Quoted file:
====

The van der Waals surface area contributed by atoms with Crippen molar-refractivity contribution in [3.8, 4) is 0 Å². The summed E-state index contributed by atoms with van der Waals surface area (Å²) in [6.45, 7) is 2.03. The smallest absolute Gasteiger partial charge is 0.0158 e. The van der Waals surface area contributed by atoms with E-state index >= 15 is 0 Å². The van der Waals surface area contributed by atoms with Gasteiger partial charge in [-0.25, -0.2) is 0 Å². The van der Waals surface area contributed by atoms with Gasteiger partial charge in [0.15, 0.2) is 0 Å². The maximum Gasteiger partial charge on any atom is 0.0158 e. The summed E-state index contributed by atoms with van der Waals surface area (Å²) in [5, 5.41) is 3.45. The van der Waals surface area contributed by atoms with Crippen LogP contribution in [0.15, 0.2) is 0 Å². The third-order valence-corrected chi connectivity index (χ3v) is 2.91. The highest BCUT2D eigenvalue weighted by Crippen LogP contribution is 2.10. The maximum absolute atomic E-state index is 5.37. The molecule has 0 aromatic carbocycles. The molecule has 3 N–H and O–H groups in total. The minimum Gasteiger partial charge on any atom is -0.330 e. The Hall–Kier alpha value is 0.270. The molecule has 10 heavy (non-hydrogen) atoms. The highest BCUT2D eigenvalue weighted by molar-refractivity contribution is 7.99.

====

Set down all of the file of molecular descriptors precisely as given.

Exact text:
The van der Waals surface area contributed by atoms with Crippen molar-refractivity contribution in [3.8, 4) is 0 Å². The summed E-state index contributed by atoms with van der Waals surface area (Å²) in [6.45, 7) is 2.03. The smallest absolute Gasteiger partial charge is 0.0158 e. The van der Waals surface area contributed by atoms with E-state index >= 15 is 0 Å². The van der Waals surface area contributed by atoms with Gasteiger partial charge in [-0.25, -0.2) is 0 Å². The van der Waals surface area contributed by atoms with Gasteiger partial charge in [0.15, 0.2) is 0 Å². The maximum Gasteiger partial charge on any atom is 0.0158 e. The summed E-state index contributed by atoms with van der Waals surface area (Å²) in [5, 5.41) is 3.45. The van der Waals surface area contributed by atoms with Crippen LogP contribution in [0.15, 0.2) is 0 Å². The third-order valence-corrected chi connectivity index (χ3v) is 2.91. The highest BCUT2D eigenvalue weighted by Crippen LogP contribution is 2.10. The maximum absolute atomic E-state index is 5.37. The molecule has 0 aromatic carbocycles. The molecule has 3 N–H and O–H groups in total. The minimum Gasteiger partial charge on any atom is -0.330 e. The Hall–Kier alpha value is 0.270. The molecule has 10 heavy (non-hydrogen) atoms. The highest BCUT2D eigenvalue weighted by molar-refractivity contribution is 7.99.